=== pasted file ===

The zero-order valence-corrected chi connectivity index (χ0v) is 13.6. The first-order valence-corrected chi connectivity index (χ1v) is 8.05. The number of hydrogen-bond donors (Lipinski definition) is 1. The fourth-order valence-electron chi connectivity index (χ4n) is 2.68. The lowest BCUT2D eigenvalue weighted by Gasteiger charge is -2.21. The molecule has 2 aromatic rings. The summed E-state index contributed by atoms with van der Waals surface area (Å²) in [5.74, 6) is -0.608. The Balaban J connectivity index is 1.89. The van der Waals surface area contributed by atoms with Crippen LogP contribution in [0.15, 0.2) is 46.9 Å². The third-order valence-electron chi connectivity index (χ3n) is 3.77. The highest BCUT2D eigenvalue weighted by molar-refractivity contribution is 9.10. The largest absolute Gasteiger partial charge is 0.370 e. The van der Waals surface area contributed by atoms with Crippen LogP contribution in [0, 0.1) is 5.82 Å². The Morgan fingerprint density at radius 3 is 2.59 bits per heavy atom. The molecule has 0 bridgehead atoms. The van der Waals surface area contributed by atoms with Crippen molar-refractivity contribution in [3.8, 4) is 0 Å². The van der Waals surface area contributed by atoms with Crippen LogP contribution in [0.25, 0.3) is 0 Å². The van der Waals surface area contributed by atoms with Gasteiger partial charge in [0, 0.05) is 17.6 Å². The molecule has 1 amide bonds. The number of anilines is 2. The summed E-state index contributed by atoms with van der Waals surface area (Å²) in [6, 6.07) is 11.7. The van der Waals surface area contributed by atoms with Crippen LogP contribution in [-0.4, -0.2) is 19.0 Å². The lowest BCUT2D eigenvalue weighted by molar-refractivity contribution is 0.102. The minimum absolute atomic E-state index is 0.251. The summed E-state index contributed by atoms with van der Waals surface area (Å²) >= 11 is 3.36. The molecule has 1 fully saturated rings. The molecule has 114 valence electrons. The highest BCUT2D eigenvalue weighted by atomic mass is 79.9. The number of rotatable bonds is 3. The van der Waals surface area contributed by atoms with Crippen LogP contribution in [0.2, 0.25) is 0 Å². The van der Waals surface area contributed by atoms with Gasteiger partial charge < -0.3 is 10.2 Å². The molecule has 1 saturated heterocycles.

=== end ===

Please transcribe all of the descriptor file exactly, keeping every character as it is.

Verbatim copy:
The zero-order valence-corrected chi connectivity index (χ0v) is 13.6. The first-order valence-corrected chi connectivity index (χ1v) is 8.05. The number of hydrogen-bond donors (Lipinski definition) is 1. The fourth-order valence-electron chi connectivity index (χ4n) is 2.68. The lowest BCUT2D eigenvalue weighted by Gasteiger charge is -2.21. The molecule has 2 aromatic rings. The summed E-state index contributed by atoms with van der Waals surface area (Å²) in [5.74, 6) is -0.608. The Balaban J connectivity index is 1.89. The van der Waals surface area contributed by atoms with Crippen LogP contribution in [0.15, 0.2) is 46.9 Å². The third-order valence-electron chi connectivity index (χ3n) is 3.77. The highest BCUT2D eigenvalue weighted by molar-refractivity contribution is 9.10. The largest absolute Gasteiger partial charge is 0.370 e. The van der Waals surface area contributed by atoms with Crippen LogP contribution in [0, 0.1) is 5.82 Å². The Morgan fingerprint density at radius 3 is 2.59 bits per heavy atom. The molecule has 0 bridgehead atoms. The van der Waals surface area contributed by atoms with Crippen molar-refractivity contribution in [3.8, 4) is 0 Å². The van der Waals surface area contributed by atoms with Crippen LogP contribution in [0.25, 0.3) is 0 Å². The van der Waals surface area contributed by atoms with Gasteiger partial charge in [0, 0.05) is 17.6 Å². The molecule has 1 amide bonds. The number of anilines is 2. The summed E-state index contributed by atoms with van der Waals surface area (Å²) in [6, 6.07) is 11.7. The van der Waals surface area contributed by atoms with Crippen LogP contribution in [-0.4, -0.2) is 19.0 Å². The lowest BCUT2D eigenvalue weighted by molar-refractivity contribution is 0.102. The minimum absolute atomic E-state index is 0.251. The summed E-state index contributed by atoms with van der Waals surface area (Å²) >= 11 is 3.36. The molecule has 1 fully saturated rings. The molecule has 114 valence electrons. The highest BCUT2D eigenvalue weighted by atomic mass is 79.9. The number of rotatable bonds is 3. The van der Waals surface area contributed by atoms with Crippen LogP contribution in [0.2, 0.25) is 0 Å². The van der Waals surface area contributed by atoms with Gasteiger partial charge < -0.3 is 10.2 Å². The molecule has 1 saturated heterocycles.